Article Details

2015 | July-September | Issue3
ORIGINAL ARTICLE
Gender Difference in Acute Poisoning Cases in an Urban Area in Navi Mumbai, India
Virendra Mahadik, Prasad Waingankar, Radha Taralekar, Seema Anjenaya, Pandurang Thatkar, Shrikant Pilewar
Author Affiliation
Virendra Mahadik : MGM Medical College and Hospital, Kamothe; MGM Hospital, Navi Mumbai, Maharashtra, India

Prasad Waingankar : MGM Medical College and Hospital, Navi Mumbai, Maharashtra, India

Radha Taralekar : MGM Medical College and Hospital, Navi Mumbai, Maharashtra, India

Seema Anjenaya : MGM Medical College and Hospital, Navi Mumbai, Maharashtra, India

Pandurang Thatkar : MGM Medical College and Hospital, Navi Mumbai, Maharashtra, India

Shrikant Pilewar : MGM Hospital, Navi Mumbai, Maharashtra, India

10.5005/jp-journals-10036-1056

ABSTRACT

Background: Poisoning is a global health problem and one of the major causes of hospitalization through emergency department. In several studies, preponderance of males in younger age group and pesticide consumption has been reported.

Method: The present study was undertaken at MGM Hospital and Research Centre, Central Business District (CBD) Belapur, Navi Mumbai, India to study the epidemiological profile of acute poisoning cases; following a chance observation of female preponderance among poisoning cases attending the hospital. Acute poisoning cases, who visited the hospital during the period of five years from 1st July 2007 to 30th June 2012, were included in the study. The data were pooled into pre-designed variable structure for the analysis.

Results A total of 234 poisoning cases have been reported, majority of which, reside in neighboring areas of Belapur and Kharghar inhabited by middle to high income population group. Out of them, 172 (69.51%) patients were in the age group of 16 to 35 years and mean age was 26 years. The female to male ratio was 1.75:1 and contrary to other comparative studies, this reverse gender trend was found statistically significant (p < 0.001). A total of 137 (58.55%) poisoning cases were married. However, the proportion of married women?92/149 (61.74%), was statistically significant, placing young married women at higher risk of poisoning (p < 0.0001). In 32 (13.68%) cases, poisoning was accidental, while in remaining 202 (86.32%) deliberate self-harm (DSH) was the reason. Among the poisons consumed, psychotropic drugs (24.79%), insecticides (11.54%) and disinfectants (11.11%) constituted the bulk.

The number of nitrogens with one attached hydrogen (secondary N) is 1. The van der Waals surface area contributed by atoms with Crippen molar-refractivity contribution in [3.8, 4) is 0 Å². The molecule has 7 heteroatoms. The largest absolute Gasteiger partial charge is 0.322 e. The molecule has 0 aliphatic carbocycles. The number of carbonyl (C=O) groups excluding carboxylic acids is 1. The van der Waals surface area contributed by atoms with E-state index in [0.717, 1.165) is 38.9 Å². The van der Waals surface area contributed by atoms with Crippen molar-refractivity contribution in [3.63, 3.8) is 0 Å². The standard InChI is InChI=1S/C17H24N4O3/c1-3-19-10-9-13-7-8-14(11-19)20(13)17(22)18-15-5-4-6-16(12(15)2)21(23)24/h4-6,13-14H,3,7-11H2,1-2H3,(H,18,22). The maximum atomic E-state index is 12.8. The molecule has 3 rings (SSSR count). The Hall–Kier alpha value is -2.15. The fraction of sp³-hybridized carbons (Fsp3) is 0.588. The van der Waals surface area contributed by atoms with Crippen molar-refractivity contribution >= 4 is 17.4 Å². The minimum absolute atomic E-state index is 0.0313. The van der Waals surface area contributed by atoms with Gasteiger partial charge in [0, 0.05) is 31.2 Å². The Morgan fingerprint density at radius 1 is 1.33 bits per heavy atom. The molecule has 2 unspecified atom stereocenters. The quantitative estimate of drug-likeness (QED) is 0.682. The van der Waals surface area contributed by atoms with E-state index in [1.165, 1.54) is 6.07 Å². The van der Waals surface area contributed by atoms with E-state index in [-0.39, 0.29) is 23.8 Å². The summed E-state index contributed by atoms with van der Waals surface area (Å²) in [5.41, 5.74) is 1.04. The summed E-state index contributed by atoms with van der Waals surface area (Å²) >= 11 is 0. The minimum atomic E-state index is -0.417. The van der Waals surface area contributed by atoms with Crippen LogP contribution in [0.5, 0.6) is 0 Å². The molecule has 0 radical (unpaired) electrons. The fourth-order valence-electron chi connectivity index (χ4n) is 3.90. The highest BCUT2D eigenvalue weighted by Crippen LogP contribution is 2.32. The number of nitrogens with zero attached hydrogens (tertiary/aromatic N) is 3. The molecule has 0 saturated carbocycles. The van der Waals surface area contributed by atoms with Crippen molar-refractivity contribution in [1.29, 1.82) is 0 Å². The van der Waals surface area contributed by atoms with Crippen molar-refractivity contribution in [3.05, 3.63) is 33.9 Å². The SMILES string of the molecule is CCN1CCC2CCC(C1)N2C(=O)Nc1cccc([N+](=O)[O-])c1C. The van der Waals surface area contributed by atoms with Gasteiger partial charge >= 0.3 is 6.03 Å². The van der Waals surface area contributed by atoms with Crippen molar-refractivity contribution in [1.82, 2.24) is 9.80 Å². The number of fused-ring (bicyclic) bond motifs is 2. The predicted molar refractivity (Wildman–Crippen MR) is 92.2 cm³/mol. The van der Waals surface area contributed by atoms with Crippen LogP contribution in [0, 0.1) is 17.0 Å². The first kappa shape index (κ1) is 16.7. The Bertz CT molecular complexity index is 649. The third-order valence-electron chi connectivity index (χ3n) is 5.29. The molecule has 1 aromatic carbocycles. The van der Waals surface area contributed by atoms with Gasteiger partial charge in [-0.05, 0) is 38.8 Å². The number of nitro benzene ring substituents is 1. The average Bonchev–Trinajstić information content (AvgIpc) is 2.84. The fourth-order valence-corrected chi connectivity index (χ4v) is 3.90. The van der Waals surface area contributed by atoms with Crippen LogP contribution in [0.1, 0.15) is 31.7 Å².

Conclusion: This is the first study, in Maharashtra and one among few in the country, which has reported high preponderance of young married women among poisoning cases. Adverse male to female ratio (1000:893) in Thane district where Navi Mumbai is located, coupled with findings of high incidence of acute poisoning in females, is a clear indication of social distress among women in this part of the country.

Keywords: Gender, Hospital information systems, Poisoning, Urban population.

How to cite this article: Mahadik V, Waingankar P, Taralekar R, Anjenaya S, Thatkar P, Pilewar S. Gender Difference in Acute Poisoning Cases in an Urban Area in Navi Mumbai, India. MGM J Med Sci 2015;2(3):120-124.

Source of support: Nil

Conflict of interest: None

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